The book inspires you to take on this journey for yourself and see where it leads you to. Author says that when you really want something in your life, everything in universe conspires in your favor…?
    This conspiring does not necessarily happen directly so most of the times we don’t even recognize these small events for what they are… a way of universe to help us to guide us to achieve our destiny .The book talks about this conspiring in terms of omens in your journey and necessity to recognize such omens as signs from universe and use them to guide your journey.
    The author repeatedly uses characters like Melchizedek the King of Salem, The Baker, The Crystal Shop owner, Fatima, Englishman, and Alchemist to bring out the our own flaws and qualities and is able to relate these characters to our of the most important lessons from this book is that each one of us has a destiny and it is up to us whether we choose to achieve that destiny or not. The choice is ours so if you really want to achieve something then you must take charge of your own journey and make brave and courageous decisions and have to remain true to your purpose no matter how big a difficulty you are facing. Author emphasizes this through sayings like Night is darkest just before the dawn’. The book also talks about fear of failure being the biggest reason we abandon our own destiny need to overcome this fear throughout the journey to achieve our destiny.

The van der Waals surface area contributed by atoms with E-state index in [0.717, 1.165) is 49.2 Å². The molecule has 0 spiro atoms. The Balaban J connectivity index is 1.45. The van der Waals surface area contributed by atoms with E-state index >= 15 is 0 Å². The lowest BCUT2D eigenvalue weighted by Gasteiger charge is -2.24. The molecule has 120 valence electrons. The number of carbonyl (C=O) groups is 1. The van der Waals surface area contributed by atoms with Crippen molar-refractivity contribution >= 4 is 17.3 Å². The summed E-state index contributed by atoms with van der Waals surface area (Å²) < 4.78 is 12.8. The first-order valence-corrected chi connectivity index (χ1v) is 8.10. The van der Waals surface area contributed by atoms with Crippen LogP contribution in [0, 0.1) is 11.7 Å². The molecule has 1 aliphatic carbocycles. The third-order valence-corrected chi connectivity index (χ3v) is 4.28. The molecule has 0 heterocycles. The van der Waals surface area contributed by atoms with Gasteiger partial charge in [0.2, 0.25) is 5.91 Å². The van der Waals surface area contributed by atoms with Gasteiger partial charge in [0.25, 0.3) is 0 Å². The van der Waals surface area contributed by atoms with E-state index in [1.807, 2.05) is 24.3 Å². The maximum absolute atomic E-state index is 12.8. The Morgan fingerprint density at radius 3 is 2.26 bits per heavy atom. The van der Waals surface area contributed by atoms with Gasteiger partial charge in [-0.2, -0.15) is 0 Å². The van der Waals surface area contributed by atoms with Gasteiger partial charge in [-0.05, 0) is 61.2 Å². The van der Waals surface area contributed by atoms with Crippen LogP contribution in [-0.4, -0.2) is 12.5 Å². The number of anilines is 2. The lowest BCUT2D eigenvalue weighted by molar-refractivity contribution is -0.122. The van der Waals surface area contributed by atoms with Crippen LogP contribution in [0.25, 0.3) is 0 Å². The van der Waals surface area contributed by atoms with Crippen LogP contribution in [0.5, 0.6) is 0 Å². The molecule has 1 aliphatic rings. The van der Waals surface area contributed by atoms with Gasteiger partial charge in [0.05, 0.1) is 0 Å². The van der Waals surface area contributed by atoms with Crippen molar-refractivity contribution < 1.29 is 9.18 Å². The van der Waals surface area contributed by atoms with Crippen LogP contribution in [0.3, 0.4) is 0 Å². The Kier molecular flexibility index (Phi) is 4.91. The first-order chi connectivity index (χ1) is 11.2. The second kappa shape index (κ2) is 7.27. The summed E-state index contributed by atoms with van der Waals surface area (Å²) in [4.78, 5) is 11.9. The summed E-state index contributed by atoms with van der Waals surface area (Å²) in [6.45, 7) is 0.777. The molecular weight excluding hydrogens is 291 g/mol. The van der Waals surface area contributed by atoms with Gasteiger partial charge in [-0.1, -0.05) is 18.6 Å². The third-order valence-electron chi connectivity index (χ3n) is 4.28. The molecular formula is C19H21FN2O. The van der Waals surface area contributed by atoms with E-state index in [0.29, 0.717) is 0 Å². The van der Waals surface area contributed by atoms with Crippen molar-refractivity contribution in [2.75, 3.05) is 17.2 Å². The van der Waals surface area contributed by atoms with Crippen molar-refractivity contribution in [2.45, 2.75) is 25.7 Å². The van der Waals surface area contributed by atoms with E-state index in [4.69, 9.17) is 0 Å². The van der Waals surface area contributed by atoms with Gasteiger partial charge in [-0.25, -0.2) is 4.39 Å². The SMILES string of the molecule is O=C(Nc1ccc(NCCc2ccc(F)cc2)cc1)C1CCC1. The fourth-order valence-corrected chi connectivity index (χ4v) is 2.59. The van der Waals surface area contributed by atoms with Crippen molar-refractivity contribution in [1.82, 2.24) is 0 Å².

Another most deep thought the book leaves us with is oneness. Everything is one whether it is forces of nature, pure love or journey to become betterto achieve something these are not separate things but they are one only and if you truly know any of these you can easily understand everything else. Author also says that there is universal language and if you learn this language then you can communicate with universe. So whether it is Santiago or someone else doesn’t matter because it is the journey every soul must take to achieve its destiny.